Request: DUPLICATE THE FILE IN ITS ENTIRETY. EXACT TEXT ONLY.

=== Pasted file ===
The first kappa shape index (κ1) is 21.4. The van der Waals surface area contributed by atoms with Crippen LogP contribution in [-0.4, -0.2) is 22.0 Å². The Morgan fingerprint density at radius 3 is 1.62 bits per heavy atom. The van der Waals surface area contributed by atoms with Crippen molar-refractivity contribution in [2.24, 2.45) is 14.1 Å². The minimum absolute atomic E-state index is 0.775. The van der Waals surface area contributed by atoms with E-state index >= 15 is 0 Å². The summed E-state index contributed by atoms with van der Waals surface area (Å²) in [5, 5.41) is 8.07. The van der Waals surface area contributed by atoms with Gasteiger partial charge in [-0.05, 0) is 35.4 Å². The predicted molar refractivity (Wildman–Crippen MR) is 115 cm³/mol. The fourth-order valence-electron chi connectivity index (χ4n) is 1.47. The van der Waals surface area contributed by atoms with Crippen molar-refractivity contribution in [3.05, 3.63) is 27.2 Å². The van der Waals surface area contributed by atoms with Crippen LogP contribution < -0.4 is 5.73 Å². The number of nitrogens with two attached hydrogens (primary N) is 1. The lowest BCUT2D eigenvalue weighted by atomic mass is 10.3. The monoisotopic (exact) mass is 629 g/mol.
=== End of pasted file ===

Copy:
The first kappa shape index (κ1) is 21.4. The van der Waals surface area contributed by atoms with Crippen LogP contribution in [-0.4, -0.2) is 22.0 Å². The Morgan fingerprint density at radius 3 is 1.62 bits per heavy atom. The van der Waals surface area contributed by atoms with Crippen molar-refractivity contribution in [2.24, 2.45) is 14.1 Å². The minimum absolute atomic E-state index is 0.775. The van der Waals surface area contributed by atoms with E-state index >= 15 is 0 Å². The summed E-state index contributed by atoms with van der Waals surface area (Å²) in [5, 5.41) is 8.07. The van der Waals surface area contributed by atoms with Gasteiger partial charge in [-0.05, 0) is 35.4 Å². The predicted molar refractivity (Wildman–Crippen MR) is 115 cm³/mol. The fourth-order valence-electron chi connectivity index (χ4n) is 1.47. The van der Waals surface area contributed by atoms with Crippen molar-refractivity contribution in [3.05, 3.63) is 27.2 Å². The van der Waals surface area contributed by atoms with Crippen LogP contribution < -0.4 is 5.73 Å². The number of nitrogens with two attached hydrogens (primary N) is 1. The lowest BCUT2D eigenvalue weighted by atomic mass is 10.3. The monoisotopic (exact) mass is 629 g/mol.